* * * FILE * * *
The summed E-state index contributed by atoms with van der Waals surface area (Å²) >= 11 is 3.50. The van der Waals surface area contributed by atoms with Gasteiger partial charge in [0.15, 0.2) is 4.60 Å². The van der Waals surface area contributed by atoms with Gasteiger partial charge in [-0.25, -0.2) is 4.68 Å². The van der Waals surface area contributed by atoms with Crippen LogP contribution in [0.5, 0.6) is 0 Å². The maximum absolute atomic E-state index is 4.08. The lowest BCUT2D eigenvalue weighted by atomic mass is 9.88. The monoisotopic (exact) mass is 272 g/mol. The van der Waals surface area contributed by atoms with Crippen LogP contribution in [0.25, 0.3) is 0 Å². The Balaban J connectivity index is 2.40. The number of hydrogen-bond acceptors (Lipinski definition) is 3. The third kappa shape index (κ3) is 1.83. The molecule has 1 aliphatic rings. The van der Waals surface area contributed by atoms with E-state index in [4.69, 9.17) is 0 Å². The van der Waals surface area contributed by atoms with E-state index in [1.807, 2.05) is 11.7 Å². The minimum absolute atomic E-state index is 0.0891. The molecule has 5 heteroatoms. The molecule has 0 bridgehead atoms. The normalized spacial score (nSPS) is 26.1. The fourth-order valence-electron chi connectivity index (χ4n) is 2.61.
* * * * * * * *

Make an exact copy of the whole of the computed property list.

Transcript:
The summed E-state index contributed by atoms with van der Waals surface area (Å²) >= 11 is 3.50. The van der Waals surface area contributed by atoms with Gasteiger partial charge in [0.15, 0.2) is 4.60 Å². The van der Waals surface area contributed by atoms with Gasteiger partial charge in [-0.25, -0.2) is 4.68 Å². The van der Waals surface area contributed by atoms with Crippen LogP contribution in [0.5, 0.6) is 0 Å². The maximum absolute atomic E-state index is 4.08. The lowest BCUT2D eigenvalue weighted by atomic mass is 9.88. The monoisotopic (exact) mass is 272 g/mol. The van der Waals surface area contributed by atoms with Crippen LogP contribution in [0.25, 0.3) is 0 Å². The Balaban J connectivity index is 2.40. The number of hydrogen-bond acceptors (Lipinski definition) is 3. The third kappa shape index (κ3) is 1.83. The molecule has 1 aliphatic rings. The van der Waals surface area contributed by atoms with E-state index in [4.69, 9.17) is 0 Å². The van der Waals surface area contributed by atoms with E-state index in [1.807, 2.05) is 11.7 Å². The minimum absolute atomic E-state index is 0.0891. The molecule has 5 heteroatoms. The molecule has 0 bridgehead atoms. The normalized spacial score (nSPS) is 26.1. The fourth-order valence-electron chi connectivity index (χ4n) is 2.61.